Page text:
I must admit, I had never heard of this place, Pompey's Pillar. We left the RV park in Buffalo, WY and headed for Billings, MT. As most of you know, northern states, Canada & Alaska have a short season to make road repairs and resurfacing. Well, shortly after crossing the state line into MT, we found ourselves in the middle of a 20 mile tat & gravel resurfacing on I-90. Really!? Tar & gravel on an interstate highway? Well, we were cleaning out gravel from Miss Jeepy for an hour later on. And, OH! Alas! we have another gravel chip on the Jeep's windshield. And it has great potential for getting larger. So after checking into the Billings RV Park on a very hot (103) afternoon we made an appointment the next morning to fix both chips. After fixing the chips, we drove the 27 miles east on I-90/94 to Pompey's Pillar.
This butte, was a landmark reference for centuries for the Native Americans, pioneers and settlers along the Oregon Trail. The most significant of these pioneers were Lewis & Clark. They came through this location and along the general path that I-90 makes through Montana, and camped near here along the Yellowstone River, which is a short walk from the Pillar. In fact, the main reason this place exists and is protected by the National Park Service, is a signature on the back of the Pillar by Captain William Clark.
This is the signature in the sandstone Pillar. Clark made his mark in 1806, on their (Lewis & Clark & the Corps of Discovery commissioned by President Jefferson) return from the Pacific coast.
As you can see, this sandstone has been a very popular place for folks to leave their marks. Miss Nancy is having a closer look.
It was 101 degrees and we walked up these steps (slowly) to view Clark's signature.
A plaque on the sandstone next to the signature.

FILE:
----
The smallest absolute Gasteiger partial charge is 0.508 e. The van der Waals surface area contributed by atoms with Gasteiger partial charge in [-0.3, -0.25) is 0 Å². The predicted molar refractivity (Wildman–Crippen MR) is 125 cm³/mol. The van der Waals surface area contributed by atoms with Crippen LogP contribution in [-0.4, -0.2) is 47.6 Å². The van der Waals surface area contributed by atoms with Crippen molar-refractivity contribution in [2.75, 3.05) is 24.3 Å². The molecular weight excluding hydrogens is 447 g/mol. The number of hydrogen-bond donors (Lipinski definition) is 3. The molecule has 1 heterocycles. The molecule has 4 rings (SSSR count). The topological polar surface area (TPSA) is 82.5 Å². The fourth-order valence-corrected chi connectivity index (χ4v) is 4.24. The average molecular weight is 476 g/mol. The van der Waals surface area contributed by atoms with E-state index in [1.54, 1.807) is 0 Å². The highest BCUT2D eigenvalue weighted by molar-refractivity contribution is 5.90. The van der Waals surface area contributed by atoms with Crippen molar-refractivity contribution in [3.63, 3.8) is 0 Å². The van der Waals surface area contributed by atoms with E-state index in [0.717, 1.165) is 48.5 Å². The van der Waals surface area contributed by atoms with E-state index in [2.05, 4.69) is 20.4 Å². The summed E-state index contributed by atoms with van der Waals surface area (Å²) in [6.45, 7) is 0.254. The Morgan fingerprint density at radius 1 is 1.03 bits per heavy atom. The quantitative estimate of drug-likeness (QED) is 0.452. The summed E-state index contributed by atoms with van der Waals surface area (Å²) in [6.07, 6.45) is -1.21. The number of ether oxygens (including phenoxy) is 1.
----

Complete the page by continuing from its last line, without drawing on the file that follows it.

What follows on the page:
The view from the top of the steps looking east. We did not climb the remaining 100 or so steps to the very top of the Pillar, as it was just too hot and very arid-dry.
Another view from the steps. Note the Union Jack & the amount of stars. The original 13 I presume.
Here is a reproduction (I think) of the dual dugout canoes that Clark & his men used to travers down the Yellowstone River to join back up with Lewis and his men. They had preplanned to rendezvous at the confluence of the Missouri River.
Yellowstone River...I felt like jumping in. It was so hot.
From the parking lot looking west, folks at the top of the steps.
The river is wide with a strong current rushing towards the Missouri.
Here are few more interesting history facts about this place and the Lewis & Clark impacts.
The visitor center looking east from the base of the Pillar.
The backside of the Pillar looking south from the river side.
Nothing really significant about this butte, except when viewed from a distance, it is a distinguishing feature in that it is the only butte around.
Oh, General Custer passed by this place as well some 70 years later.
From Wiki: Pompeys Pillar National Monument is a rock formation located in south central Montana. Designated a National Monument on January 17, 2001, and managed by the U.S. Bureau of Land Management, it consists of only 51 acres, making it one of the smallest National Monuments in the U.S. It was previously designated a National Historic Landmark on July 25, 1965. The new Pompey's Pillar Interpretive Center opened in 2006. Exhibits in the 5,700-square foot center relate the journey of Captain William Clark and his detachment, including Sacagawea and her son Pomp, down the Yellowstone River Valley in 1806.
Again, we added to our knowledge base regarding our wonderful & rich history of our relatively young nation. It seems that everywhere we go, we are learning more and more, along with taking in the sights. What a deal. From, Coeur d' Allene, ID, RVing Beach Bums, July 8.
(PS: We took in fireworks on July 4, first on PBS from our Nation's capital, DC, at 7 PM (daylight here of course) and then at 10:30 all around Missoula.)